Russell Brown /
Originally featured on
IP Quality of Service Part 3

In the first part of this series, we looked at the need for Quality of Service (QoS) and how it is not a single protocol or device but an overall structure of a system design to ensure that the most important data is tagged as such and the network equipment is set up to give that data priority. Remember, a network can only delay, drop or pass through any particular IP packet. By assigning a priority level to real-time data, such as IP video or audio, its timely arrival becomes more assured. With real-time data, there is no time for any dropped IP packets to be resent, such as what happens when a file transfer (non-real time) IP packet is dropped by a network.

In the second part, we went over how QoS is implemented using the Type of Service (ToS) field within the IP packet header. Every IP packet is stamped with its own ToS that denotes its level of priority to every device it passes through. Each device must be set up by the network engineer to look for and know what to do with packets of different priority levels. QoS rules tell these devices how to handle their internal queues in relation to the ToS of various priority levels.

Level 3 OSI

QoS using the ToS field in an IP packet means the network is using data that is present on Level 3 of the OSI model for network communications. If we look at how data that is sent out over an Ethernet network is formed, we can see where the IP packet fits in. (See Figure 1.)

Layer 1 is concerned with the electrical signals, cabling and connectors that physically make up a computer network. Layer 2 is about the actual devices on the network, their unique addresses (MAC addresses that can’t be changed) and how data is directed to them. It is at this level where network switches operate, looking at MAC addresses and switching Ethernet frames of data to the correct node. Layer 3 if farther up the OSI chain and is concerned with more virtual matters such as IP addresses, which can be changed. Above this is the realm of software and programming.

How deeply a device looks at data flowing through it labels it as either a Layer 2 or Layer 3 OSI device. Because a network switch looks just at the MAC address of an Ethernet frame, and MAC addresses only reside on Layer 2 of the OSI model, network switches are considered Layer 2 devices, or switches. A router, on the other hand, receives the same Ethernet frame, but it looks deeper into the packet and extracts and acts on the IP address contained within. This makes it a Layer 3 device, because IP addresses reside on Layer 3 of the OSI model.

Some devices look much deeper into a packet to actually examine the data payload of the packet — the TCP or Layer 4. This usually is done to block certain types of data traffic that could harm the network and the computers connected to it.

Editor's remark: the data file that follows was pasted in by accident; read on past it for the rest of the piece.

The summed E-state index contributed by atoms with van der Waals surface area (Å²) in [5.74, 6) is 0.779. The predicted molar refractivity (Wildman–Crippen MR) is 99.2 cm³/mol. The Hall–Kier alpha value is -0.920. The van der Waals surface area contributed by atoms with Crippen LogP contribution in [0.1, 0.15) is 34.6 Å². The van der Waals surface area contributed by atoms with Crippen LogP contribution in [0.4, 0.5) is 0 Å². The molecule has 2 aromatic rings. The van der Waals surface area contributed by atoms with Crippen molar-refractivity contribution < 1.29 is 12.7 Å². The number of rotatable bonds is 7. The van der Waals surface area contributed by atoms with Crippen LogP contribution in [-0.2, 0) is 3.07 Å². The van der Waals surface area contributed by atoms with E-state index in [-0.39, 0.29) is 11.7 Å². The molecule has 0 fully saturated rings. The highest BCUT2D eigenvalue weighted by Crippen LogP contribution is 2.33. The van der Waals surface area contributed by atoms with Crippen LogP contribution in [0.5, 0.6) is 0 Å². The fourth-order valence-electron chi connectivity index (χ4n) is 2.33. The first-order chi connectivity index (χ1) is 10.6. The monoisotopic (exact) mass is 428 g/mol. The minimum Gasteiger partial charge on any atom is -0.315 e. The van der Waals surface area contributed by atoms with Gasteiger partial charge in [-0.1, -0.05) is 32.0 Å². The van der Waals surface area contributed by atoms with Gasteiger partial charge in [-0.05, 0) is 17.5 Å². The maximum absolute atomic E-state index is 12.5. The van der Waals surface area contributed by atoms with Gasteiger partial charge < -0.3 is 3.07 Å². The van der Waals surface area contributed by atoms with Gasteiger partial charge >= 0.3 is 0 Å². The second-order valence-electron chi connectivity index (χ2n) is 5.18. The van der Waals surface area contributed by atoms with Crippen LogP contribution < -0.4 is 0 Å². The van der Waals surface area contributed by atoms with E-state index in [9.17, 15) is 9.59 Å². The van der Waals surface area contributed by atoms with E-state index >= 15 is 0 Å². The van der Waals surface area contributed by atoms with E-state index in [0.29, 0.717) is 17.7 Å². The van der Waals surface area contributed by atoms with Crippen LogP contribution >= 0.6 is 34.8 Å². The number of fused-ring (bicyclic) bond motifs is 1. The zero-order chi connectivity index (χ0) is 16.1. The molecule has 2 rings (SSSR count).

Layer 3 switches and QoS

There is a type of network switch that works on Layer 3 of the OSI model. This type of switch is used in special applications where virtual LANs (VLANs) are needed. This switch will examine Ethernet frames down to the IP packet level to switch them (using their IP addresses) and to segregate the various VLAN domains. (See Figure 2.)

When using VLANs (IEEE 802.1Q), the Ethernet frame is altered to carry extra data, which is called VLAN tagging. This extra data identifies this Ethernet frame as belonging to a VLAN, as well as its priority level and to which VLAN that particular frame belongs to. (See Figure 3.)

The priority level is in the form of the Priority Code Point (PCP), which is a 3-bit field that prioritizes the Ethernet Frame from zero (lowest) to seven (highest). This is another form of QoS that is separate from the one used within the IP packet header, i.e. the ToS.

The VLAN identifier (VID) is a 12-bit field used to identify the particular VLAN the Ethernet frame is associated with. If this ID is set to 00, it indicates that this Ethernet frame is not associated with any VLAN and that the VLAN tag is only being used for priority signaling.

For this to work, the proper equipment must be installed and set up correctly. This starts at the source of the Ethernet frame and follows through to the Layer 3 switches as well as any router used to cross between VLANs.

From this small glimpse into QoS, you can see how and why it is important in today’s networks that are inundated with streaming media. As TV stations move forward, it is inevitable that they will be using IP networks to transport many types of data, including video, audio and transport streams. As this happens, it will become increasingly important for engineers to understand the overall design and implementation of QoS on the network.

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